Security Why you should not open the links that come to you in a message
Bizum: This is how the Spanish PayPal for mobile phones works, which is sweeping our country
The cybersecurity company Panda Security has detected a new scam through Bizum, the platform for payments via mobile phone, in which criminals pose as Social Security officials and offer the return of fees for schooling in which even mention the number of children and their age to deceive the victims.
As Panda explains, this information is obtained through social engineering and publications on social networks.
In other words, unlike other attacks in which random people are attacked, in this case, specific victims are searched whose data they have previously obtained thanks to Twitter, Facebook, Instagram and Google searches.
The scam is carried out through Bizum, the application for making bank payments between people on the mobile contact list, and Panda indicates in a press release that they have detected "several people" who have been victims of it.
The deception consists in that an alleged official of the General Treasury of Social Security calls her victims to indicate that they have pending the return of some - nonexistent - fees for the schooling of their children and that it is a State aid before the Covid-19 crisis.
To make the deception more effective, the attacker talks for a few minutes with the victim to 'make sure' that he can receive the false help, then they send him a text message whose sender is TGSS (an acronym that matches those of the Treasury General Social Security).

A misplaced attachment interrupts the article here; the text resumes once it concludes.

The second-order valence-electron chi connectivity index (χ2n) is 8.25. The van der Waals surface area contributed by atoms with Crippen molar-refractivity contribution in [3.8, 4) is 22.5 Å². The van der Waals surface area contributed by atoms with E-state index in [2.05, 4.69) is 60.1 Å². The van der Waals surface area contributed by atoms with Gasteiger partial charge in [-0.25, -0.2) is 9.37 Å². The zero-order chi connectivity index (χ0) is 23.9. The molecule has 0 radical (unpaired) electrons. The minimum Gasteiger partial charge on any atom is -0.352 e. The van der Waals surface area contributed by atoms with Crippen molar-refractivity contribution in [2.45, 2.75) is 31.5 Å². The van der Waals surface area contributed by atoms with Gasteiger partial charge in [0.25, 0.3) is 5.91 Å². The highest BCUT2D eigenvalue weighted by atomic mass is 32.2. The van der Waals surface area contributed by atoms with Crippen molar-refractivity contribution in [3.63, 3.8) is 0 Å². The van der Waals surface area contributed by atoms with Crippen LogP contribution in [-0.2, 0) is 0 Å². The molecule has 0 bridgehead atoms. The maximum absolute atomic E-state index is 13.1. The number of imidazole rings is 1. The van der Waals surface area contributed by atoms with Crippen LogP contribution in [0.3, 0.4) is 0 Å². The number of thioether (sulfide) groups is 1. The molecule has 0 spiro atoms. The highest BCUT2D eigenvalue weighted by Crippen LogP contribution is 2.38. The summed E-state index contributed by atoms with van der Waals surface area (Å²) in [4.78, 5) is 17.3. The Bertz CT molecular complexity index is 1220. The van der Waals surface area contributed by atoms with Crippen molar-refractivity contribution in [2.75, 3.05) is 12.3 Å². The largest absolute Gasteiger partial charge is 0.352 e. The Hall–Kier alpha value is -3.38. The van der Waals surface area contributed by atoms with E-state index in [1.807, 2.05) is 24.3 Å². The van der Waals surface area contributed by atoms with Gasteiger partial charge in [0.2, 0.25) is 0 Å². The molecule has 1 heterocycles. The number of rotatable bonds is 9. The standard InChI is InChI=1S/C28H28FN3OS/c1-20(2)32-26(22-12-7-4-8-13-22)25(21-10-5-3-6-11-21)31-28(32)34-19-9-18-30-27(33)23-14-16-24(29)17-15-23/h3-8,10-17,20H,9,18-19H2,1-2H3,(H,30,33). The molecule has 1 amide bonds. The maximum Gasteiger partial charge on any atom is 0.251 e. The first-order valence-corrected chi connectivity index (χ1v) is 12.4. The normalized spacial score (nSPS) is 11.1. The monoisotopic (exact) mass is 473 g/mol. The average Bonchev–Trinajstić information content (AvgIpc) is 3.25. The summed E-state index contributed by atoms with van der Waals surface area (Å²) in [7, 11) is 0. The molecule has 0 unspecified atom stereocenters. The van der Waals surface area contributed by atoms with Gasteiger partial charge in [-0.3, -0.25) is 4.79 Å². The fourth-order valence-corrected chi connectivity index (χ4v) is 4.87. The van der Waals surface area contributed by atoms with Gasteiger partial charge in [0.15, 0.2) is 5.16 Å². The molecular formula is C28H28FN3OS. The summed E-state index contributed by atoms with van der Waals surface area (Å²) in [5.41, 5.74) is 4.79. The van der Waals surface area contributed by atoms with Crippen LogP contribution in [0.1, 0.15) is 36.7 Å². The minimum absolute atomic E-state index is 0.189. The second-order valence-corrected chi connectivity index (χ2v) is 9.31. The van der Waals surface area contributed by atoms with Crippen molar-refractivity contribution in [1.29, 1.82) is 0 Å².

In it appears a supposed validation code that they must sign.
In reality, the scammers use this code to associate the victim's credit card with a Bizum account from which they then send the money.
In other cases, the attackers request that a code that the victim has just received be sent to them as a way to verify their identity.
In this way, you can skip the two-step verification, since this password has been sent by the bank to your customer because a transaction or change has been attempted and it is necessary to enter that password to confirm it.
The victim, who would normally realize that something is happening because he has just received an SMS without expecting it, in this case thinks that it was the bank itself and does not read the rest of the message.
Panda Security's global consumer operations manager, Hervé Lambert, said that "the most worrying thing about this scam is that the organized gang of cybercriminals is using social engineering to make their deception almost perfect."
Society must be aware that everything published on social networks "is extremely valuable information for cybercriminals", so we must be "scrupulously cautious" when managing the privacy of our social profiles and devices, adds Lambert.
According to the criteria of The Trust Project
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